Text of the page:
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Both the Queenstown Lakes District Council and Immigration New Zealand received complaints about a brothel operating illegally in Huff St late last year.
Queenstown has strict rules on where brothels can operate and the legal area is limited to a small portion of the CBD.
Huff St is well outside the permitted area, and 700m from Queenstown Primary School.
That, coupled with immigration laws around sex work, can lend itself to the exploitation of migrants, NZ Prostitutes Collective (NZPC) founder Dame Catherine Healy said.
However, Mayor Jim Boult believed the bylaw was not too strict, and said most people supported tough restrictions on where brothels could operate.
Council staff determined a brothel was operating at the Huff St property and ordered it be shut down in September.
A Huff St resident, who did not want to be named, said there were several Asian women working as escorts in an apartment building on the street.
They were "very busy", he said, speculating there would have been "tens of thousands of dollars" going through the business each week.
Immigration NZ confirmed it received an anonymous tip, visited the property and served two foreign nationals with deportation notices.
Dame Catherine said sex work was the only occupation migrants here on a work visa could not do.
That restriction, alongside the tough bylaw, could make migrant sex workers reluctant to seek support if they had issues or became victims of crime.
"It is quite worrying for us.
"We certainly don’t want people being shut away from accessing support."
She said strict bylaws like Queenstown’s were based on a "bogyman" fear, rather than reality.
"Sex workers are obviously not there to entertain people under the age of 18. It’s an adult activity, like a lot of activities are."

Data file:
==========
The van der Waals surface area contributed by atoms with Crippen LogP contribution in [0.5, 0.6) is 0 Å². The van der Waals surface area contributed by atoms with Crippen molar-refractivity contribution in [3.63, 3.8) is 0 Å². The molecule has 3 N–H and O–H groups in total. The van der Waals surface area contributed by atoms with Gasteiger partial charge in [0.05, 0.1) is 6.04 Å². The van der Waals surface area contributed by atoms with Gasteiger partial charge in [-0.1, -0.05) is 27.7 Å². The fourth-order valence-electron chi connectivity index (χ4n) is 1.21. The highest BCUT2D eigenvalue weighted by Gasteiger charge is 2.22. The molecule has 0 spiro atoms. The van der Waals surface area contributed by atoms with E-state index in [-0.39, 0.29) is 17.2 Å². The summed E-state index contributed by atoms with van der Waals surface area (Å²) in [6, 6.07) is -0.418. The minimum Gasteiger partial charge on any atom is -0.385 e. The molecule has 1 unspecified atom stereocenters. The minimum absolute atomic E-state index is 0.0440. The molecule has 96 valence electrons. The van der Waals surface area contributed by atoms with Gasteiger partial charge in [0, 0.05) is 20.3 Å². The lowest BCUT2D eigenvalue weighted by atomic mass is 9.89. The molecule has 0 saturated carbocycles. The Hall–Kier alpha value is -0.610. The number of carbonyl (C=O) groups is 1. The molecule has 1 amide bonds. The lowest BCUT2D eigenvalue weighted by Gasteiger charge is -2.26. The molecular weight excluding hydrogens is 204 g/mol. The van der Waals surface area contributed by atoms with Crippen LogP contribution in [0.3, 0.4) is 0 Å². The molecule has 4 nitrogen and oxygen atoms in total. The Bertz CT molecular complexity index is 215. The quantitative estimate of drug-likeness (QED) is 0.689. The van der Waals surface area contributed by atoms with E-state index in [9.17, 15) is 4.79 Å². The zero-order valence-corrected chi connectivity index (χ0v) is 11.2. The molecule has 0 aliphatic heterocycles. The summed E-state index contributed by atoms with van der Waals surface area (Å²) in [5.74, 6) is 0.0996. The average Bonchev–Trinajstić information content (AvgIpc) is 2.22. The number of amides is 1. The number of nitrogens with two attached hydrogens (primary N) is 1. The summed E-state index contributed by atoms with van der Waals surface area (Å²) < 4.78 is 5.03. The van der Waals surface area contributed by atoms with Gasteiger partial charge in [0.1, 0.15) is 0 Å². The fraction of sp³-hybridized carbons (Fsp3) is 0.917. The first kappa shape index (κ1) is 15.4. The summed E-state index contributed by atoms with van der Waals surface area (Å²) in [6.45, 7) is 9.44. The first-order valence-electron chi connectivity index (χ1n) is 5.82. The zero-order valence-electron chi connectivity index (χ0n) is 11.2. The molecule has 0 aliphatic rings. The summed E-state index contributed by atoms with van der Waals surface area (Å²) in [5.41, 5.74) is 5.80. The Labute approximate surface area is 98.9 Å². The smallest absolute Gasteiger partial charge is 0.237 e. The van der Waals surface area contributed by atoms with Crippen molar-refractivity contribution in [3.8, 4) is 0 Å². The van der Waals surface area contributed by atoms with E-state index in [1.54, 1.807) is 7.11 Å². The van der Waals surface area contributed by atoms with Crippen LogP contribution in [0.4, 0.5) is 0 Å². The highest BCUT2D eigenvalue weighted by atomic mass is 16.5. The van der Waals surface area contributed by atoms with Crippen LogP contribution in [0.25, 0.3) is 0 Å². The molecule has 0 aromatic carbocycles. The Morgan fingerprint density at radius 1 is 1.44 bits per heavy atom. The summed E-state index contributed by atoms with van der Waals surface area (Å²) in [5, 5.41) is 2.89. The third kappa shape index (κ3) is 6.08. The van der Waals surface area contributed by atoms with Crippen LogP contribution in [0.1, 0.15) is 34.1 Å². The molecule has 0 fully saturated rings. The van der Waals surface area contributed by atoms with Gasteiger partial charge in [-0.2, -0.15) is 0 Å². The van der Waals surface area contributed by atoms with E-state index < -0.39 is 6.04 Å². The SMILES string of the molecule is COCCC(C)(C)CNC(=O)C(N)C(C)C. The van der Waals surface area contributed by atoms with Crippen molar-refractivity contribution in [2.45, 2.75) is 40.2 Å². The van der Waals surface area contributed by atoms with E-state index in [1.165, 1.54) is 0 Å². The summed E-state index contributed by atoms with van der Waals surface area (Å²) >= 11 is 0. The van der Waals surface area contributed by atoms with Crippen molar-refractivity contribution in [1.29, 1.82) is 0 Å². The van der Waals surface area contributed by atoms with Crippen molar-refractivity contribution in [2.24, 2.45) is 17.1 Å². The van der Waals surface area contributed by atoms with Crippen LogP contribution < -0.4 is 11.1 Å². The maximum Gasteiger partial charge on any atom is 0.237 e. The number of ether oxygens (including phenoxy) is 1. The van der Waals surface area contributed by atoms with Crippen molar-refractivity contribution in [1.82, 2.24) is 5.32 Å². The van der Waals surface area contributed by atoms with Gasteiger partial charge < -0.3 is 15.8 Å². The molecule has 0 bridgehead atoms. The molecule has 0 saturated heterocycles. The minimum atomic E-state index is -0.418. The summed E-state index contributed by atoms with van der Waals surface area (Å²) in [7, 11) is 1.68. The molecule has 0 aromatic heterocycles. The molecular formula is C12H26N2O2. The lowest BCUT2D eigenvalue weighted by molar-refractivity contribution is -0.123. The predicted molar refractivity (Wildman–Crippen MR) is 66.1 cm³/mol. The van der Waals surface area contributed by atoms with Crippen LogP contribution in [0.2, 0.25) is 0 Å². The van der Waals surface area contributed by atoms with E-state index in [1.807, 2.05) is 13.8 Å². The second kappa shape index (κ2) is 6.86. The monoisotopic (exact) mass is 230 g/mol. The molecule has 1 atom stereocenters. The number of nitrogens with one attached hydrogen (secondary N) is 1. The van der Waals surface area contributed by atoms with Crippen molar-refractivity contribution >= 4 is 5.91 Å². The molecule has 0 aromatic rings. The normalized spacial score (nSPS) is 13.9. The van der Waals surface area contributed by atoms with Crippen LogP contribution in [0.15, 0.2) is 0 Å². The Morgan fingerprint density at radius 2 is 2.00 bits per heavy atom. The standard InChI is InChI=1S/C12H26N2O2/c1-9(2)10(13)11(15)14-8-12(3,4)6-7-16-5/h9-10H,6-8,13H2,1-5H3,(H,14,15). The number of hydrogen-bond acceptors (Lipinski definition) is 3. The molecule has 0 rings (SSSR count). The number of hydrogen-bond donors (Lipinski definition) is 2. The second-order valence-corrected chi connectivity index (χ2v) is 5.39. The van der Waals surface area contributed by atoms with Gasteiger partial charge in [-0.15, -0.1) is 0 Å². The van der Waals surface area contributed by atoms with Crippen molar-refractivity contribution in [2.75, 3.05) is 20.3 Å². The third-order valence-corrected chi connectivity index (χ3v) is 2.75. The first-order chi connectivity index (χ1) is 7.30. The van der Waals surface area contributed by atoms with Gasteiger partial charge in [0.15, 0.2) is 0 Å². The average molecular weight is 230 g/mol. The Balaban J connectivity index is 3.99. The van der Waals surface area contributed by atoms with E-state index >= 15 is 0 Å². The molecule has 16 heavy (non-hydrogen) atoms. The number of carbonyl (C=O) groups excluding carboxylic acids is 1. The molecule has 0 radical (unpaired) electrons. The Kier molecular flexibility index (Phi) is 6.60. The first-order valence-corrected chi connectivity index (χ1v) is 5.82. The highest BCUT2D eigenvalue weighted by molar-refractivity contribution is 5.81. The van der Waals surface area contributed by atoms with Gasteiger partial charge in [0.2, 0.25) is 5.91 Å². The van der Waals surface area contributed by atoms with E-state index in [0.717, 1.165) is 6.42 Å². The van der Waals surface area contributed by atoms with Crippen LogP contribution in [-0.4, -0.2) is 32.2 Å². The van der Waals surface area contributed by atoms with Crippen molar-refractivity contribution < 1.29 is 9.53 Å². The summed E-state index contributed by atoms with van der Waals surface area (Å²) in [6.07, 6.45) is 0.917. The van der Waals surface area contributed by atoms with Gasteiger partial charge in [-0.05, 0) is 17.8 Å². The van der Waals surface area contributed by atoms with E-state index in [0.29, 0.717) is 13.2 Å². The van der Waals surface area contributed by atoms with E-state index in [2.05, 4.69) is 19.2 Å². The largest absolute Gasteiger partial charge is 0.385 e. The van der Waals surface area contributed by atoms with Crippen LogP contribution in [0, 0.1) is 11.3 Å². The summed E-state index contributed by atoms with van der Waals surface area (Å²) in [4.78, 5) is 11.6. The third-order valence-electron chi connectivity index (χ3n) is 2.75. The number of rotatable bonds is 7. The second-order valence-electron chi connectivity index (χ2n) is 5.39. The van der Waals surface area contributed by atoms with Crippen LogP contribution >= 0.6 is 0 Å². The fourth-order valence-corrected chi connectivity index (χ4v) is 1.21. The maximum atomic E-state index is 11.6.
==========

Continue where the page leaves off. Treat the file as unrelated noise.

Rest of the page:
Under the council’s Brothel Control Bylaw 2017, brothels also cannot be located in the ground floor of a building, or within 100m of another brothel.
Mr Boult said he personally did not support brothels, but admitted they did provide a level of security for sex workers.
He did not believe the resort’s bylaw was too restrictive.
"I think we are a family-friendly holiday destination, we’ve got strong community values, and I think most people support the bylaw."
Queenstown’s council said it received one other complaint about an illegal brothel last year, in June.
In that instance, it investigated but found it was operating legally.
In 2015, council staff investigated reports of an illegal brothel operating in Melbourne St.
The resort’s last long-running brothel, Candy’s, closed in 2008.
But the Huff St resident said he believed an escort service was once again being run from the Huff St building.
He believed they were advertising on a popular escort website.
This week, there were four women based in Queenstown offering escort services on the website.
He said INZ officials visited the unit occupied by the women late last year, and the women left soon after.
Compliance assistant general manager Peter Devoy said migrants who were not New Zealand permanent residents were not permitted to work in the industry.
"The district council advised the address was not a registered brothel.
"In October, INZ compliance officers visited the property and located two foreign nationals who were working unlawfully in the sex industry.
"Both were served deportation liability notices."
- Daisy Hudson